There are lots of different elements that need to come together during the website development process. This includes everything from the design of the template to the content on the pages to the functionality of the CMS – Content Management System. One of the first and most important things you will need, however, is a sitemap.
A sitemap sets the course for the rest of the development. It can be changed at almost any stage throughout the process, but getting it right from the start will ensure you get a user-friendly website that will deliver on your objectives.
What Is a Sitemap?
A sitemap is a bit like an organisational chart. Instead of showing you the hierarchy of individuals in a company, however, a sitemap outlines the hierarchy of pages on a website. It also shows how each of those pages is connected.
So, at the top, you will have your homepage and other top-level pages, with all the pages linking from them at the level below. This continues for as many sub-levels as your website has.
Your website will likely have two different versions of a sitemap:
- A manually created list the pages you want on your website, structuring them in a way that is similar to a tree diagram or organisational chart.
- A dynamic, electronically created sitemap produced at the end of the website development process that gets submitted to Google.
As the latter is dynamic, it automatically updates whenever you add a new page to your website. This helps Google find all your pages as well as helping it understand how they connect together.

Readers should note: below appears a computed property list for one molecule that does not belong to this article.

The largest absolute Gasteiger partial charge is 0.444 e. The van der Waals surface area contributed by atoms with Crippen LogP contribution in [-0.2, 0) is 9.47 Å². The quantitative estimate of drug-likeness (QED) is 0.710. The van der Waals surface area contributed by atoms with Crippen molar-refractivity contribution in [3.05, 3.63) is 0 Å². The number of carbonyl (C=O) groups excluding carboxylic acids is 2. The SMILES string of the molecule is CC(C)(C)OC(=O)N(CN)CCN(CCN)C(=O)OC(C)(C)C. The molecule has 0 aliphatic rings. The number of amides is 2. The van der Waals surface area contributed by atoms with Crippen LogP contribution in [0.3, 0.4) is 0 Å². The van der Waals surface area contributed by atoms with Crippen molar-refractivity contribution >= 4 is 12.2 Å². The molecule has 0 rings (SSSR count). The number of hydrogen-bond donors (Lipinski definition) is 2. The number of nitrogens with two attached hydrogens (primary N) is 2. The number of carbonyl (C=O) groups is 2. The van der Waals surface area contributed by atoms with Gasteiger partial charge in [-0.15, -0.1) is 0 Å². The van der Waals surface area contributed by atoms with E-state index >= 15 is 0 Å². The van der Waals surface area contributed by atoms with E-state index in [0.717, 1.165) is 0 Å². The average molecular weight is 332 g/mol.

This blog is about the first type of sitemap, though – the one you manually create at the start of the website development process.
Why Are Sitemaps Important in Website Development?
Wherever you choose to get website development in Auckland, you should make sure the creation of a sitemap is included in the process.
Without a sitemap, the developer has no choice but to create pages in an ad hoc fashion, with no clear direction on which pages should be included and how they should connect. This results in a haphazard website that is often confusing for visitors to use.
The benefits of creating a sitemap include:
- Helps you think about the overall structure of your website and the pages it will have
- Ensures you don’t forget key pages
- Makes it easier to identify and make changes to complex navigational structures that can be too difficult to use
- Gives you an understanding of the content that will be required to complete the website development process
- Helps you create an optimised visitor flow, i.e. the path you want users to take when they visit your website
- Ensures there are no isolated pages
The process of creating a sitemap doesn’t take long, although the more time you can devote to it the better it will be.
How do you make sure your sitemap is as good as possible?
The most important tip is to make sure you focus on your website’s visitors:
- How will they find and get to your website?
- What do they want to find or learn once they are on your website?
- What are the important things that should be as easy as possible for visitors to find, i.e. the things that should be in the main menu?
- What should be in the sub-menus?
- What are the things that are of secondary importance and can be in the footer menu?
By focusing on the above, you will create a sitemap that puts the user first.